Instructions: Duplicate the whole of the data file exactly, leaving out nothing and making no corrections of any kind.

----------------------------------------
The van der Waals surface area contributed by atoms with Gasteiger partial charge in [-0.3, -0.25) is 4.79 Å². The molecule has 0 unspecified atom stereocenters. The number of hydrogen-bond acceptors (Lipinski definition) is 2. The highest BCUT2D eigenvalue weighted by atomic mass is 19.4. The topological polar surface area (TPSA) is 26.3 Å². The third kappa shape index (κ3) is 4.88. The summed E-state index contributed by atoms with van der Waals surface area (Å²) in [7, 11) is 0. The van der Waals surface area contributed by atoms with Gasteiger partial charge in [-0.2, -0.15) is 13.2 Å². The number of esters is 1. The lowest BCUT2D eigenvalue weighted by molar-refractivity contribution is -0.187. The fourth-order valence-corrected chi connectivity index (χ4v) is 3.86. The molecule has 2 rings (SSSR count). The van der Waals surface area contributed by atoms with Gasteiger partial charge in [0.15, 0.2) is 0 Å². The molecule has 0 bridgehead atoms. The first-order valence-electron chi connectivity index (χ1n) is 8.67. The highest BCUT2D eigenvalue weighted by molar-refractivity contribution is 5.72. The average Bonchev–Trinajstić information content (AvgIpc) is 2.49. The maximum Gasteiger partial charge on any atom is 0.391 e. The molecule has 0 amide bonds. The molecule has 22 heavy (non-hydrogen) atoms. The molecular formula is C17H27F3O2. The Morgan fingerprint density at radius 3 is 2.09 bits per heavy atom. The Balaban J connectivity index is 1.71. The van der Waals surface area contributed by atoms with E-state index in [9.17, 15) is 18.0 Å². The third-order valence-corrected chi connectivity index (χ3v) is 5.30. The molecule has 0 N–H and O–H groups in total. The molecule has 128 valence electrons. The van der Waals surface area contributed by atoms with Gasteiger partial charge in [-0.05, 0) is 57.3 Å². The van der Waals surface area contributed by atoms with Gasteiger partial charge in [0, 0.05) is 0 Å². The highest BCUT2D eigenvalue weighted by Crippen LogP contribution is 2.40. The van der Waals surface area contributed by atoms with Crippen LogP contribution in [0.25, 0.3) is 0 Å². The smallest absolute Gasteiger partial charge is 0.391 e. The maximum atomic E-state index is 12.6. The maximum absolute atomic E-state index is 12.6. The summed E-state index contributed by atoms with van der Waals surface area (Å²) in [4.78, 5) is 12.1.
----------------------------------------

The van der Waals surface area contributed by atoms with Gasteiger partial charge in [-0.3, -0.25) is 4.79 Å². The molecule has 0 unspecified atom stereocenters. The number of hydrogen-bond acceptors (Lipinski definition) is 2. The highest BCUT2D eigenvalue weighted by atomic mass is 19.4. The topological polar surface area (TPSA) is 26.3 Å². The third kappa shape index (κ3) is 4.88. The summed E-state index contributed by atoms with van der Waals surface area (Å²) in [7, 11) is 0. The van der Waals surface area contributed by atoms with Gasteiger partial charge in [-0.2, -0.15) is 13.2 Å². The number of esters is 1. The lowest BCUT2D eigenvalue weighted by molar-refractivity contribution is -0.187. The fourth-order valence-corrected chi connectivity index (χ4v) is 3.86. The molecule has 2 rings (SSSR count). The van der Waals surface area contributed by atoms with Gasteiger partial charge in [0.15, 0.2) is 0 Å². The molecule has 0 bridgehead atoms. The first-order valence-electron chi connectivity index (χ1n) is 8.67. The highest BCUT2D eigenvalue weighted by molar-refractivity contribution is 5.72. The average Bonchev–Trinajstić information content (AvgIpc) is 2.49. The maximum Gasteiger partial charge on any atom is 0.391 e. The molecule has 0 amide bonds. The molecule has 22 heavy (non-hydrogen) atoms. The molecular formula is C17H27F3O2. The Morgan fingerprint density at radius 3 is 2.09 bits per heavy atom. The Balaban J connectivity index is 1.71. The van der Waals surface area contributed by atoms with E-state index in [9.17, 15) is 18.0 Å². The third-order valence-corrected chi connectivity index (χ3v) is 5.30. The molecule has 0 N–H and O–H groups in total. The molecule has 128 valence electrons. The van der Waals surface area contributed by atoms with Gasteiger partial charge in [-0.05, 0) is 57.3 Å². The van der Waals surface area contributed by atoms with Gasteiger partial charge in [0, 0.05) is 0 Å². The highest BCUT2D eigenvalue weighted by Crippen LogP contribution is 2.40. The van der Waals surface area contributed by atoms with Crippen LogP contribution in [0.25, 0.3) is 0 Å². The smallest absolute Gasteiger partial charge is 0.391 e. The maximum atomic E-state index is 12.6. The maximum absolute atomic E-state index is 12.6. The summed E-state index contributed by atoms with van der Waals surface area (Å²) in [4.78, 5) is 12.1.